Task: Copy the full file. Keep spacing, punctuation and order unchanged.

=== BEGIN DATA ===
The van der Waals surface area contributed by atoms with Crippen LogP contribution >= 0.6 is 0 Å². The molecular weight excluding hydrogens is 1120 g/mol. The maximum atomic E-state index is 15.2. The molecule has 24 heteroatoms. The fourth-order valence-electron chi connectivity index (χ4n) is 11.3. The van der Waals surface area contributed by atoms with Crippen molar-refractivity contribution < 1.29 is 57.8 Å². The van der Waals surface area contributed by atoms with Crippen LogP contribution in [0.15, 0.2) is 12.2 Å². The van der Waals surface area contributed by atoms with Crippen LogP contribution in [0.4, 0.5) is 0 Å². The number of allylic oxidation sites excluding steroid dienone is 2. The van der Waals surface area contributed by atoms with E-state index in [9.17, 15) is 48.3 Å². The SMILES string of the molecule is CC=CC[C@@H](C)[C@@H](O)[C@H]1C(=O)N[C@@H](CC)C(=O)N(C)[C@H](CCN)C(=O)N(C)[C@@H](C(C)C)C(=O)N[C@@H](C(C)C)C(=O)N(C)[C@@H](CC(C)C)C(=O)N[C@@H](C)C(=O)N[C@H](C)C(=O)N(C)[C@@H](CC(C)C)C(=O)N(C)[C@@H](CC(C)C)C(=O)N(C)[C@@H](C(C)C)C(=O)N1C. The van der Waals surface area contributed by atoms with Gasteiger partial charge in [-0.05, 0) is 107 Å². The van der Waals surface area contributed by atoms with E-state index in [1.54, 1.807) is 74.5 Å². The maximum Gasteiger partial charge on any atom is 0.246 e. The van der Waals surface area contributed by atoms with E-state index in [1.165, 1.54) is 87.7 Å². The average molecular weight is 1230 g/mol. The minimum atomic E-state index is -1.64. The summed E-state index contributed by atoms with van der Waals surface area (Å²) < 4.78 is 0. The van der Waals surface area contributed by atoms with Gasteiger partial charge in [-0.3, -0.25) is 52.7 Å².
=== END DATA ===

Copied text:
The van der Waals surface area contributed by atoms with Crippen LogP contribution >= 0.6 is 0 Å². The molecular weight excluding hydrogens is 1120 g/mol. The maximum atomic E-state index is 15.2. The molecule has 24 heteroatoms. The fourth-order valence-electron chi connectivity index (χ4n) is 11.3. The van der Waals surface area contributed by atoms with Crippen molar-refractivity contribution < 1.29 is 57.8 Å². The van der Waals surface area contributed by atoms with Crippen LogP contribution in [0.15, 0.2) is 12.2 Å². The van der Waals surface area contributed by atoms with Crippen LogP contribution in [0.4, 0.5) is 0 Å². The number of allylic oxidation sites excluding steroid dienone is 2. The van der Waals surface area contributed by atoms with E-state index in [9.17, 15) is 48.3 Å². The SMILES string of the molecule is CC=CC[C@@H](C)[C@@H](O)[C@H]1C(=O)N[C@@H](CC)C(=O)N(C)[C@H](CCN)C(=O)N(C)[C@@H](C(C)C)C(=O)N[C@@H](C(C)C)C(=O)N(C)[C@@H](CC(C)C)C(=O)N[C@@H](C)C(=O)N[C@H](C)C(=O)N(C)[C@@H](CC(C)C)C(=O)N(C)[C@@H](CC(C)C)C(=O)N(C)[C@@H](C(C)C)C(=O)N1C. The van der Waals surface area contributed by atoms with Gasteiger partial charge in [-0.05, 0) is 107 Å². The van der Waals surface area contributed by atoms with E-state index in [1.54, 1.807) is 74.5 Å². The maximum Gasteiger partial charge on any atom is 0.246 e. The van der Waals surface area contributed by atoms with E-state index in [1.165, 1.54) is 87.7 Å². The average molecular weight is 1230 g/mol. The minimum atomic E-state index is -1.64. The summed E-state index contributed by atoms with van der Waals surface area (Å²) < 4.78 is 0. The van der Waals surface area contributed by atoms with Gasteiger partial charge in [-0.3, -0.25) is 52.7 Å².